Researchers reported that treatment with isotretinoin is not only associated with significant clinical improvement in patients with moderate to severe acne, but it also did not cause worsening of depression or suicidal thoughts in any of the patients in the study.
Medications that successfully treat acne vulgaris have been linked in clinical research to increased risk of depression and suicidal ideation, raising the specter of a cure that can be worse than the disease. Now, a study in the Indian Journal of Dermatology suggests that one such medication, isotretinoin, is not only associated with a significant clinical improvement in moderate to severe acne, but also did not cause worsening of depression or suicidal thoughts in any of the patients in the study.
Isotretinoin, originally manufactured under the brand name Accutane, has been controversial since it was originally marketed more than 30 years ago. In 2005, isotretinoin was given an FDA black box warning for suicide, depression, aggression, and psychosis. And a wealth of clinical research, including a seminal 2012 clinical review published in the Journal of Clinical Psychology, concluded that isotretinoin was associated with depression and with suicide in a subgroup of vulnerable individuals.
But isotretinoin, a synthetic oral retinoid, has great efficacy in treating moderate-to-severe acne, and the definitive causal relationship between the medication and its potential psychiatric impacts has yet to be established.
The current study was an open-label prospective study involving 150 patients with Grade 2 to Grade 4 acne. Exclusion criteria included those who have had other forms of therapy for acne in the previous 4 weeks, past history or family history of psychiatric illnesses and/or treatment for the same, abnormal lipid profile, children less than 14 years of age, pregnancy and lactation. Women of child bearing potential were advised to follow strict contraceptive measures before being enrolled in the study. All patients included in the study underwent baseline investigations such as lipid profile, liver function tests, and a psychiatric evaluation. Depression scores were evaluated according to the "Hamilton Rating Scale for Depression" (HRSD-17 item scale) by a psychiatrist.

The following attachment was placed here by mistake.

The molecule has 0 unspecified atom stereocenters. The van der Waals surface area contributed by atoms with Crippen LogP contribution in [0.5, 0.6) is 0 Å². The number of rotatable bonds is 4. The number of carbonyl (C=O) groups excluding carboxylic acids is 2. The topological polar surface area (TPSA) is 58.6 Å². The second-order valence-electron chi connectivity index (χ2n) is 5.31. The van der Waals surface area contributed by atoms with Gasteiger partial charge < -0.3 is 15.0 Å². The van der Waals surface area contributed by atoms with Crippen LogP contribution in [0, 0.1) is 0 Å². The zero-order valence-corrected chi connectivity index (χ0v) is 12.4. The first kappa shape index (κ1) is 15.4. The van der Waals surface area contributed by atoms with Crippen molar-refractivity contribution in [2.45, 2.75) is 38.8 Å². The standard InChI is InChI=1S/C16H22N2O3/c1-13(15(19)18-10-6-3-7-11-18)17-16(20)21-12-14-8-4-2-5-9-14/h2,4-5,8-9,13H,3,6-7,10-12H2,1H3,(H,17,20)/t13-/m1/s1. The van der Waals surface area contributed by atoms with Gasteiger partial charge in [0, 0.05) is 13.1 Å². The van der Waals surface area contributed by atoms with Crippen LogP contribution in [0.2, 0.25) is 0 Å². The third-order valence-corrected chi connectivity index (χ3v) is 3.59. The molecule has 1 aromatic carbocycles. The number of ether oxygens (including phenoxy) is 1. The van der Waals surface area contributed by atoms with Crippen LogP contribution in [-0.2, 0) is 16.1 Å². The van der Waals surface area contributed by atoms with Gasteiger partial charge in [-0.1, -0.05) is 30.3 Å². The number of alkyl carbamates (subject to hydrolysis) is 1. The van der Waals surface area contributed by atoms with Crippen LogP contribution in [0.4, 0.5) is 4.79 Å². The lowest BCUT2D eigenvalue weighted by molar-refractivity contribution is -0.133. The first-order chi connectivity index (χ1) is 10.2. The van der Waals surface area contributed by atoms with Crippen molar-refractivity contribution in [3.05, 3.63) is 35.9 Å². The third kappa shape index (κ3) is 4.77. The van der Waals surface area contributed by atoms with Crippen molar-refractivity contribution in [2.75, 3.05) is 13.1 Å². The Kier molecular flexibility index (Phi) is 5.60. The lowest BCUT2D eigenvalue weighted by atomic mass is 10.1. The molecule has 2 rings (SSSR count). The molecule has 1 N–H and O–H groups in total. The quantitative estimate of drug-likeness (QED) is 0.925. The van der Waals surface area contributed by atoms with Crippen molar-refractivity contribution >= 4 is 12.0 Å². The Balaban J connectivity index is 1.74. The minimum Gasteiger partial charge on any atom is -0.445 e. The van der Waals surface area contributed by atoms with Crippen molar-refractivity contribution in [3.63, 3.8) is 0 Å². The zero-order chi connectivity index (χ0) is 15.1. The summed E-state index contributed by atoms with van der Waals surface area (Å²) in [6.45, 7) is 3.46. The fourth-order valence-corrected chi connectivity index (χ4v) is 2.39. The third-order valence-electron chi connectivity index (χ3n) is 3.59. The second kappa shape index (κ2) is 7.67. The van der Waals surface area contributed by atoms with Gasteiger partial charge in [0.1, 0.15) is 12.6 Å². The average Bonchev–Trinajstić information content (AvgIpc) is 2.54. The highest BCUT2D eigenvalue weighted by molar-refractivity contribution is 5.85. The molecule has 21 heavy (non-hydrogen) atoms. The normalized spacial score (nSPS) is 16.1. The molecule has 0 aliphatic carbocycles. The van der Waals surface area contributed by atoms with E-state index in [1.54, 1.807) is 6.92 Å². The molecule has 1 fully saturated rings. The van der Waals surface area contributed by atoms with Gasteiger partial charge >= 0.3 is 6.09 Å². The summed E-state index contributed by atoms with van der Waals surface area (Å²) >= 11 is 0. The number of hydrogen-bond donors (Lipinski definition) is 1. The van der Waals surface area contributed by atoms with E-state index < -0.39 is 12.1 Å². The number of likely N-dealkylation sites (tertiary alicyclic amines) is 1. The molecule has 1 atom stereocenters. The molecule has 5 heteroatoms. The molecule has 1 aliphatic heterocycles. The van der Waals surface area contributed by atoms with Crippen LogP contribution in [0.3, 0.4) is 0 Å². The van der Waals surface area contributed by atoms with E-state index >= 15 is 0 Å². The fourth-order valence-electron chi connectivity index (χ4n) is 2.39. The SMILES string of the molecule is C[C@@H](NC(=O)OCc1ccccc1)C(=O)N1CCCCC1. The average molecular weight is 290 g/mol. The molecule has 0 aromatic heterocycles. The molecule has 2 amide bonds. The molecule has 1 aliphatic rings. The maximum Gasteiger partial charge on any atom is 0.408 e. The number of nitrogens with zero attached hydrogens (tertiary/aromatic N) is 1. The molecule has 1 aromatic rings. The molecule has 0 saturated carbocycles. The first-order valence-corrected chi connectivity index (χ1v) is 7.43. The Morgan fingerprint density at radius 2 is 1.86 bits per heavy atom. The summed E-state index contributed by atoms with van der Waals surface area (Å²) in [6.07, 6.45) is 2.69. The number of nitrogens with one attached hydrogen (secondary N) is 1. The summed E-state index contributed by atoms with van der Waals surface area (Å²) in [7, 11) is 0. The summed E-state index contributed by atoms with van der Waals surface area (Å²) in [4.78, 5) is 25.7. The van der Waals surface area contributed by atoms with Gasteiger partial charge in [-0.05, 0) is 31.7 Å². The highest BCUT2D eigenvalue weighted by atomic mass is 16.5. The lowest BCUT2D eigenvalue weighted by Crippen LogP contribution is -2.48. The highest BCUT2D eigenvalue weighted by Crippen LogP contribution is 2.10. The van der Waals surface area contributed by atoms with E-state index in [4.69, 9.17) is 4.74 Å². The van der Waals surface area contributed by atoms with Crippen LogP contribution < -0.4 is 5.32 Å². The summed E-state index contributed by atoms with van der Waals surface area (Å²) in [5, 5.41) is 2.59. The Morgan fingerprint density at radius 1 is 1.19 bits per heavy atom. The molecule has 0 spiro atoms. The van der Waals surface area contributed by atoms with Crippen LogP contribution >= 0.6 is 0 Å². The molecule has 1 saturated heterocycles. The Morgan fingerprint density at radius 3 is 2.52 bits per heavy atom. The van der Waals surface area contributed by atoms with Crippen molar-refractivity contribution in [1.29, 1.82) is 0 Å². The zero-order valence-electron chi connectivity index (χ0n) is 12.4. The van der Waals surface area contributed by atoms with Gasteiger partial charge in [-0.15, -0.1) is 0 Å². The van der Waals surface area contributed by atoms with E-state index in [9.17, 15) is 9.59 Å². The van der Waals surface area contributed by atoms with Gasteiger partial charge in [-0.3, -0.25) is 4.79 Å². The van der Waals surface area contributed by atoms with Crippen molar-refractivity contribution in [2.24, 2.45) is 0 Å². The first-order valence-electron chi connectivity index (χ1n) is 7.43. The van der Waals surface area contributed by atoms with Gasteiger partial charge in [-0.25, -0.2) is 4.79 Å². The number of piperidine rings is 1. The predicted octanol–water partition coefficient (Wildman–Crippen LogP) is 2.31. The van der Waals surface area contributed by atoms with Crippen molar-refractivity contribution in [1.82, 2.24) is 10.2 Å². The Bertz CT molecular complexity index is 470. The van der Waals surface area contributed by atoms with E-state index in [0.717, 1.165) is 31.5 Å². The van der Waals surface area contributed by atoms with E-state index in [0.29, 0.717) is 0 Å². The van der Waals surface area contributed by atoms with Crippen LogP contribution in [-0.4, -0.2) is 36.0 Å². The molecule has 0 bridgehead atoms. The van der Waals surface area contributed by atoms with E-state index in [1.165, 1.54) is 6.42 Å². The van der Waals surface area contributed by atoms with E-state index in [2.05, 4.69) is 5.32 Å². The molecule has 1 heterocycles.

Patients were treated with 0.5 mg/kg/day for 3 months. All patients also received topical clindamycin 1% and adapalene 0.1%. Patients were evaluated every month for the first 3 months and then at 6 months. At each visit, acne and depression scoring was done with added observations on adverse effects.
Of the 150 patients included in the study, 143 patients completed the study. There were 94 males and 49 females, ranging in age from 15 years to 37. There was significant clinical improvement of acne vulgaris. Further, the Hamilton Rating Scale for Depression (HRSD) showed a significant reduction in depression scores from 3.89 ± 4.9 to 0.45 ± 1.12 (P < 0.001) at the end of 3 months. There was a further reduction at the end of 6 months at 0.18 ± 0.51 (P = <0.001).
The study authors suggested that some of the case reports, case series, and retrospective reviews linking depression to the medication may suffer from self-reporting of depression as opposed to objective measures of depression. “In our study, we found that the scoring for depression was higher prior to the onset of isotretinoin therapy,” the study authors note. “The scoring was found to decrease steadily during the treatment period and the reduction was found to be statistically significant at the end of three months of therapy. None of the patients developed worsening of their scores or suicidal thoughts during the 6 months of follow-up period.”
The researchers cautioned that large, randomized, prospective studies of longer duration are needed to further explore the risks of depression with isotretinoin.